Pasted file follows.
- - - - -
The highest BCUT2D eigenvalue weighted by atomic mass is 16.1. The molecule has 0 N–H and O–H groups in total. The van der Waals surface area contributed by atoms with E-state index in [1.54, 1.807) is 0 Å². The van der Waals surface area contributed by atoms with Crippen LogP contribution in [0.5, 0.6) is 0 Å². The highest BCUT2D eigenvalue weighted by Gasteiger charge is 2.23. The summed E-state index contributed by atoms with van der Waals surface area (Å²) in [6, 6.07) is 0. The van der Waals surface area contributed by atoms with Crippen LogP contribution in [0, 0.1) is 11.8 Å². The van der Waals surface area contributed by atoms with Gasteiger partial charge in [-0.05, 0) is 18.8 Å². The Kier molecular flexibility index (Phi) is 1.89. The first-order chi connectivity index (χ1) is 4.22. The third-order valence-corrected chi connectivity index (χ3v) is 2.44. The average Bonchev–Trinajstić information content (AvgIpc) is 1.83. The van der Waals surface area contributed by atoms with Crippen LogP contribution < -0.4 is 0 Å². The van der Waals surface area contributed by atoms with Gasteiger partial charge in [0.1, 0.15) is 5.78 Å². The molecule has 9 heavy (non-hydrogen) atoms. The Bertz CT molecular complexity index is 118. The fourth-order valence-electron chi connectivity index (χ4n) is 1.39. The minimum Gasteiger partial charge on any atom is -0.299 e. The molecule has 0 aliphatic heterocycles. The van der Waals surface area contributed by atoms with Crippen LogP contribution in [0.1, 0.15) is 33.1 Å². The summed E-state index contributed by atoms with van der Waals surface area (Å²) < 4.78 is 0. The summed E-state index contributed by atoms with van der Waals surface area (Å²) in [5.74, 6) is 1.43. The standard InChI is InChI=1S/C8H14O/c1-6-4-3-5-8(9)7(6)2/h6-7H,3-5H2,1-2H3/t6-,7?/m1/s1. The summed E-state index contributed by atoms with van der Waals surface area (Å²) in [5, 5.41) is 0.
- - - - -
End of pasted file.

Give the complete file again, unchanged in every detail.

The highest BCUT2D eigenvalue weighted by atomic mass is 16.1. The molecule has 0 N–H and O–H groups in total. The van der Waals surface area contributed by atoms with E-state index in [1.54, 1.807) is 0 Å². The van der Waals surface area contributed by atoms with Crippen LogP contribution in [0.5, 0.6) is 0 Å². The highest BCUT2D eigenvalue weighted by Gasteiger charge is 2.23. The summed E-state index contributed by atoms with van der Waals surface area (Å²) in [6, 6.07) is 0. The van der Waals surface area contributed by atoms with Crippen LogP contribution in [0, 0.1) is 11.8 Å². The van der Waals surface area contributed by atoms with Gasteiger partial charge in [-0.05, 0) is 18.8 Å². The Kier molecular flexibility index (Phi) is 1.89. The first-order chi connectivity index (χ1) is 4.22. The third-order valence-corrected chi connectivity index (χ3v) is 2.44. The average Bonchev–Trinajstić information content (AvgIpc) is 1.83. The van der Waals surface area contributed by atoms with Crippen LogP contribution < -0.4 is 0 Å². The van der Waals surface area contributed by atoms with Gasteiger partial charge in [0.1, 0.15) is 5.78 Å². The molecule has 9 heavy (non-hydrogen) atoms. The Bertz CT molecular complexity index is 118. The fourth-order valence-electron chi connectivity index (χ4n) is 1.39. The minimum Gasteiger partial charge on any atom is -0.299 e. The molecule has 0 aliphatic heterocycles. The van der Waals surface area contributed by atoms with Crippen LogP contribution in [0.1, 0.15) is 33.1 Å². The summed E-state index contributed by atoms with van der Waals surface area (Å²) < 4.78 is 0. The summed E-state index contributed by atoms with van der Waals surface area (Å²) in [5.74, 6) is 1.43. The standard InChI is InChI=1S/C8H14O/c1-6-4-3-5-8(9)7(6)2/h6-7H,3-5H2,1-2H3/t6-,7?/m1/s1. The summed E-state index contributed by atoms with van der Waals surface area (Å²) in [5, 5.41) is 0.